In April this year, shortly after the closure of schools and the announcement of the cancellation of this year’s A Levels and Scottish Highers, we surveyed young people applying to university through UCAS. This revealed significant worries about the grading process and how that would impact their chances of getting into their preferred university and course. It also showed significant uncertainty about the best course of action, with 20% of applicants reporting that they had changed their mind, or were now uncertain about their plans due to the pandemic.

This new survey of applicants, conducted in late July, shows that uncertainty and worries still persist.


The proportion of applicants who say they're less likely to begin university in the Autumn.


20% of applicants have changed their plans since the pandemic or they are still unsure.


Almost 1 in 3 applicants expect to miss out on their first choice because of the pandemic

Key Findings
  • 32% of applicants say that the pandemic has made them less likely to begin university this autumn.
  • But there is still a lot of uncertainty. 20% say their plans have changed since the pandemic or they are still unsure what to do. Just 5% say they are definitely now planning to not attend this autumn, with 6% having changed preferred university and 9% not sure. This is similar to April, but with some of the ‘unsures’ having made up their mind.
  • Of those changing their mind or uncertain, the largest group (50%) cite worries about achieving the grades to get into their first choice course. 42% are worried about the quality of education on offer this year, while other factors cited include worries about student debt (24%), health concerns (15%) and changes in their ability or willingness to move away from home (17%).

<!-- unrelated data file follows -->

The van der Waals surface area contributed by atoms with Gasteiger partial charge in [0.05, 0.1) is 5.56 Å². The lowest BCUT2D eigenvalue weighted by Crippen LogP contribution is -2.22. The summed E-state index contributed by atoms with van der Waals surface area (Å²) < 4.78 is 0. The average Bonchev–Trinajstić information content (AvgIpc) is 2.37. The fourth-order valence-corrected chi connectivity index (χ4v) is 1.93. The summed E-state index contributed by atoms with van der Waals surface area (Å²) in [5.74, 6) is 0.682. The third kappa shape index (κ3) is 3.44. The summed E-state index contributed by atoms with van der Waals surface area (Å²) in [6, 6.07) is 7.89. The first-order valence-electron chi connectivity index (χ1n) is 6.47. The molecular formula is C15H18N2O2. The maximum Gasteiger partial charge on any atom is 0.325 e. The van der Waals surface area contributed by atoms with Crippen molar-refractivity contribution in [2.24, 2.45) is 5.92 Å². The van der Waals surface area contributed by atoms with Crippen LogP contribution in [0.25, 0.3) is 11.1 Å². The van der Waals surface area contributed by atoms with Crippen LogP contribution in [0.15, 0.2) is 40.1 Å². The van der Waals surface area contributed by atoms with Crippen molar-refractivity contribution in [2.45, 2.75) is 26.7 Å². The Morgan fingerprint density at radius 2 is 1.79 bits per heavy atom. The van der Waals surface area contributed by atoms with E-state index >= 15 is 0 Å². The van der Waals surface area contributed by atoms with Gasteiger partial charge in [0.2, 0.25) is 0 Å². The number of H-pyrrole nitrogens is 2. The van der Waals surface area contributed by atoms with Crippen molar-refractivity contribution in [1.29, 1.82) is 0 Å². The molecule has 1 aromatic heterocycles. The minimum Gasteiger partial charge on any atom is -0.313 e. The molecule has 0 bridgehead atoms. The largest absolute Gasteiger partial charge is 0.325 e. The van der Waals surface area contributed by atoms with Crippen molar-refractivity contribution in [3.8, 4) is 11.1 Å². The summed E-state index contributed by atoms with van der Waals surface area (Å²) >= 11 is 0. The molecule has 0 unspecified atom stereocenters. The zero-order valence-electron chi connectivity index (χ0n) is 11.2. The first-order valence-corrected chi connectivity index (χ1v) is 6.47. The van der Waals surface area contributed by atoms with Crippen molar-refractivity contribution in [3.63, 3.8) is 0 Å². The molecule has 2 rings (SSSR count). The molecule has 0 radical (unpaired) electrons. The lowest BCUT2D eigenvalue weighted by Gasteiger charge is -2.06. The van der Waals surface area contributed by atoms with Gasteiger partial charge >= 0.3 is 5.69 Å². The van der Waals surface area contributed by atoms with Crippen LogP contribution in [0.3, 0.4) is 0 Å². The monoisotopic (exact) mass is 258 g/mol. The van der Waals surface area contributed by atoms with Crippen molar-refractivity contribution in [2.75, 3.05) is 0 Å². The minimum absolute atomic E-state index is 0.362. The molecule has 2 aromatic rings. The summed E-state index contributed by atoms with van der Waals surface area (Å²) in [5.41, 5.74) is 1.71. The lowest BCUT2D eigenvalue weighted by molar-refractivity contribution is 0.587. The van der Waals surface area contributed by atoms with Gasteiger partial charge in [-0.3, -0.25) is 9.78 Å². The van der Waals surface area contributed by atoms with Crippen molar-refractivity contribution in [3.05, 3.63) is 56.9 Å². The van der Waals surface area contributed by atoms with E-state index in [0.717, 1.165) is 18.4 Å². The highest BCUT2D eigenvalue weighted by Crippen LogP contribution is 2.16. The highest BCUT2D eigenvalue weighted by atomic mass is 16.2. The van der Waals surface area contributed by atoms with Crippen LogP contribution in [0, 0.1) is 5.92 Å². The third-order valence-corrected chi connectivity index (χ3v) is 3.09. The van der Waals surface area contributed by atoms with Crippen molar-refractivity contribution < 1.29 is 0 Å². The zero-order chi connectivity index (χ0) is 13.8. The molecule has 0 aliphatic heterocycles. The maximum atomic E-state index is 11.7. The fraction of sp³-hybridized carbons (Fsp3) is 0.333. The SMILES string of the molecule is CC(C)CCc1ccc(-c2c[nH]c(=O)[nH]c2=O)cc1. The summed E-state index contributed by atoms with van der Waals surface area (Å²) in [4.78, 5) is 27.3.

• However, there are substantial worries among all applicants, including those still intending to take up a place. Almost three quarters (73%) are worried about being able to take part in university social life, with two thirds (67%) worried about losing face to face teaching. 62% are concerned about the cost of living at university and 54% about the potential for catching or spreading Covid-19.
  • Working class applicants were slightly more likely to be worried about moving away (36%) and cost of living (66%) than those from middle class homes. BAME students were more likely to be worried about moving away from home (42%), compared to 30% of white applicants. 
  • 34% think they are more likely to require UCAS Clearing or Adjustment due to the pandemic, linked with worries about achieving their first choice grades30% say the pandemic means they will be less likely to get into their first choice course. This is despite warnings about university places being undersubscribed this autumn due to a drop in international students.
  • 16% of applicants say they are less likely to live away from home during term time, including 20% from working class backgrounds, compared to 14% middle class. This is potentially concerning from a social mobility perspective, as it could reinforce existing inequalities. 

1. Applicants from disadvantaged backgrounds who have narrowly missed their offer grades should be given additional consideration. Contextualising admissions in this year’s application cycle is more important than ever, given the recent upheaval in schools and the cancellation of exams.

2. In the future, university admissions should move to Post-Qualification Applications. The unreliability of predicted grades has been acknowledged in Ofqual’s role in adjusting grades. We should take this opportunity to remove predicted grades from the system entirely by moving to a post-qualification system going forward.

3. It is vital that schools are able to offer additional support and advice to students making decisions around their future. This is particularly the case for those who are the first in their family to attend university, or those from disadvantaged backgrounds more generally. This could be done remotely if necessary.

4. Additional financial support for students is vital both to ensure access is not harmed for current university applicants from families suffering from financial stresses due to coronavirus. Universities should bolster hardship funds where possible, including increasing awareness of such funds. But government should also consider stepping in to offer emergency maintenance grants.